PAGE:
Marvin Nakayama - New Jersey Institute of Technology

Starts: 4:00 pm on Thursday, October 24, 2013
Ends: 5:00 pm on Thursday, October 24, 2013
Location: MCS 148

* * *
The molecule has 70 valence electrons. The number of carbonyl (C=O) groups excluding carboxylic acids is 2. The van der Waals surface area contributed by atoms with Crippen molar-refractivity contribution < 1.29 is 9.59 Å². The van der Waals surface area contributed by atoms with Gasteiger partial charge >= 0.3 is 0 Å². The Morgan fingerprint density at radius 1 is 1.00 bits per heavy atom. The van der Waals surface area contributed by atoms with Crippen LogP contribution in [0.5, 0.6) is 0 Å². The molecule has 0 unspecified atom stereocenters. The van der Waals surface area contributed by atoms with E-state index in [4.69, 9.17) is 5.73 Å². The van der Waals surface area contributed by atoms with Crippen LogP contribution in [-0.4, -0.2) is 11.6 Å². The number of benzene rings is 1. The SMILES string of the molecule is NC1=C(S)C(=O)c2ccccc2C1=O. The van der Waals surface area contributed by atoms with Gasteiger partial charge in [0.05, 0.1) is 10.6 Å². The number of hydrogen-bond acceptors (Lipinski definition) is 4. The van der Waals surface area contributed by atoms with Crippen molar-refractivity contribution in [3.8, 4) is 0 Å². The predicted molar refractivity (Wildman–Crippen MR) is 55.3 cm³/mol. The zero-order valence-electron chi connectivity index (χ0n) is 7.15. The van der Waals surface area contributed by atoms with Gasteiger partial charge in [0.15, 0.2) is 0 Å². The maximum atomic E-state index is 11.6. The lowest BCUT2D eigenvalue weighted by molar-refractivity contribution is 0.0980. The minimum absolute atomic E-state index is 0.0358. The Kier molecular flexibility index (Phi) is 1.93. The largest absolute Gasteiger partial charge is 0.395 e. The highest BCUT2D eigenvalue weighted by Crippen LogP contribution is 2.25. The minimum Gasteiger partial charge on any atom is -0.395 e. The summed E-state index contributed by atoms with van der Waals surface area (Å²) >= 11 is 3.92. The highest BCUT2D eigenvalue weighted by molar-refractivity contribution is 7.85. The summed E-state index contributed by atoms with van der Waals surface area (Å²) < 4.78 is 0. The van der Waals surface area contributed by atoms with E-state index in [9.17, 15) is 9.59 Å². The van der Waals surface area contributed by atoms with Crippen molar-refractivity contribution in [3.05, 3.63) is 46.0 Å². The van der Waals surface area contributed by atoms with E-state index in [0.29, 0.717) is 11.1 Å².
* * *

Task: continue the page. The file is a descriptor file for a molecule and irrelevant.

Title: Efficient Simulation of Risk and its Error: Confidence Intervals for Quantiles When Using Variance-Reduction Techniques. Abstract: The p-quantile of a continuous random variable is the constant for which exactly p of the mass of its distribution lies to the left of the quantile; e.g., the median is the 0.5-quantile. Quantiles are widely used to assess risk. For example, a project manager may want to determine a time T such that the project has a 95% chance of completing by T, which is the 0.95-quantile. In finance, where a quantile is known as a value-at-risk, analysts frequently measure risk with the 0.99-quantile of a portfolio’s loss. For complex stochastic models, analytically computing a quantile often is not possible, so simulation is employed. In addition to providing a point estimate for a quantile, we also want to measure the simulation estimate's error, and this is typically done by giving a confidence interval (CI) for the quantile. Indeed, the U.S. Nuclear Regulatory Commission requires that licensees of nuclear power plants demonstrate compliance using a “95/95 criterion,” which entails ensuring (with 95% confidence) that a 0.95-quantile lies below a mandated limit. In this talk we present some methods for constructing CIs for a quantile estimated via simulation. Unfortunately, crude Monte Carlo often produces wide CIs, so analysts often apply variance-reduction techniques (VRTs) in simulations to decrease the error. We first discuss forming a CI using a finite difference, and the second approach applies a procedure known as sectioning, which is closely related to batching. The asymptotic validity of both CIs follows from a so-called Bahadur representation, which shows that a quantile estimator can be approximated by a linear transformation of a probability estimator. We have established Bahadur representations for a broad class of VRTs, including antithetic variates, control variates, replicated Latin hypercube sampling, and importance sampling. We present some empirical results comparing the different CIs. This work is supported by NSF grants CMMI-0926949, CMMI-1200065, and DMS-1331010.